qtHaskell, ForeignPtr

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qtHaskell, ForeignPtr

Michael Mossey
I'm trying to learn qtHaskell, an interface to the Qt GUI library. I am
fairly new to Haskell, but have used Qt for a long time, so I thought I
could probably reasonably attempt to grok qtHaskell at this point.

My main question is: anyone recommended a good explanation of the foreign
function or foreign pointer interface?

My immediate question is that I was poking through the Qtc docs, and saw
this:


Documentation

   data Object a

Constructors

   QObject !(ForeignPtr a)

I am not sure how Haddock works. Is this telling me that an Object
constructor takes one argument, which is of type QObject, where QObject is
a type constructor that takes !(ForeignPtr a)? Or is this saying it takes
two arguments, a QObject and a !(ForeignPtr a). That latter makes more
sense I guess. What does the ! mean?

Thanks,
Mike

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qtHaskell, ForeignPtr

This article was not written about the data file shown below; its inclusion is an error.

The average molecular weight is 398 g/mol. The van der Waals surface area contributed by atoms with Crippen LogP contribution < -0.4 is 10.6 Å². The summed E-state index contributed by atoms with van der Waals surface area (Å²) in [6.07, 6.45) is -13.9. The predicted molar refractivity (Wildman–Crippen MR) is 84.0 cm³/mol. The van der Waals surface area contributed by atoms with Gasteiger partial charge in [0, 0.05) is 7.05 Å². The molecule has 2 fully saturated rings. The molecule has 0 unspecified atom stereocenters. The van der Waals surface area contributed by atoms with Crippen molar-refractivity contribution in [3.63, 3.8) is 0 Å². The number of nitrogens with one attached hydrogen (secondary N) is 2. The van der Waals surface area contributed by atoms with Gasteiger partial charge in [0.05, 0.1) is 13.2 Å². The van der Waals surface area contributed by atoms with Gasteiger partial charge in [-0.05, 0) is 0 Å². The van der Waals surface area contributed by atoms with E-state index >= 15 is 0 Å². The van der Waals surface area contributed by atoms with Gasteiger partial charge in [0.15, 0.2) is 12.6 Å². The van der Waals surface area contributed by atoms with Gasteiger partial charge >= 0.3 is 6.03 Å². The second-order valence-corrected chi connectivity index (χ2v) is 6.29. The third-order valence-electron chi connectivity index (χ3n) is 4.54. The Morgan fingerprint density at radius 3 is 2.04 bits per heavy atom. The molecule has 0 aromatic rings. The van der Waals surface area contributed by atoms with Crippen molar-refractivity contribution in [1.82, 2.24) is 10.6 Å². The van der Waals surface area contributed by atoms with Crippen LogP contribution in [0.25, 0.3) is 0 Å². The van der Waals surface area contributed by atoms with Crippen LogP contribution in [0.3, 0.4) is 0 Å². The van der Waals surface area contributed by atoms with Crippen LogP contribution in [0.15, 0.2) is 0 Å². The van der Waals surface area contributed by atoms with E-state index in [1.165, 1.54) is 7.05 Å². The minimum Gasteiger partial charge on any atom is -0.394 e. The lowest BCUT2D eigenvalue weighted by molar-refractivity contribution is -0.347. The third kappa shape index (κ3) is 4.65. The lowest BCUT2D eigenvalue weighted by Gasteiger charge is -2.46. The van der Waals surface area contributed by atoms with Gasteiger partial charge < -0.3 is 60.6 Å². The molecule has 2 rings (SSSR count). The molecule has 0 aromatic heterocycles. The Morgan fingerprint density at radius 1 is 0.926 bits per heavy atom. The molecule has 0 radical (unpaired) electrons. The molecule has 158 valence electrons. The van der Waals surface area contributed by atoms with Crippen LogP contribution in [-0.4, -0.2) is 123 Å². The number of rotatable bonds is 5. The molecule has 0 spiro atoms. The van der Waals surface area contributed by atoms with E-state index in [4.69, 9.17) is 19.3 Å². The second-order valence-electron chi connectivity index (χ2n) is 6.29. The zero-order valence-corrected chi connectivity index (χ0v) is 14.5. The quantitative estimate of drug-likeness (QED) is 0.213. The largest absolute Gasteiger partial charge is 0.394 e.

Daniel Fischer-4
Am Montag 07 September 2009 23:54:17 schrieb Michael Mossey:

> I'm trying to learn qtHaskell, an interface to the Qt GUI library. I am
> fairly new to Haskell, but have used Qt for a long time, so I thought I
> could probably reasonably attempt to grok qtHaskell at this point.
>
> My main question is: anyone recommended a good explanation of the foreign
> function or foreign pointer interface?
>
> My immediate question is that I was poking through the Qtc docs, and saw
> this:
>
>
> Documentation
>
>    data Object a
>
> Constructors
>
>    QObject !(ForeignPtr a)
>
> I am not sure how Haddock works. Is this telling me that an Object
> constructor takes one argument, which is of type QObject, where QObject is
> a type constructor that takes !(ForeignPtr a)? Or is this saying it takes
> two arguments, a QObject and a !(ForeignPtr a). That latter makes more
> sense I guess. What does the ! mean?

It tells you that the (Object a) datatype has a data-constructor called QObject (I know
you already figured that out) which takes one argument of type (ForeignPtr a).
However, the constructor's argument type has a bang (!), which means that the constructor
is strict in its argument.

For nonstrict constructors (data Ob a = Con a), you can happily create a value

Con _|_

which will be a nice and harmless citizen until you try to look at its contents. For
example,

let x = Con undefined in x `seq` 3

returns 3, only

let x = Con undefined in
     case x of
       Con y -> y `seq` 3

will raise an exception.
If you make your constructor strict (data Thing a = SCon !a), it doesn't accept a bottom,
the strict constructor evaluates its argument to weak head normal form, if it encounters a
bottom, an exception is raised.
So,
Con _|_ /= _|_
but
SCon _|_ == _|_
>
> Thanks,
> Mike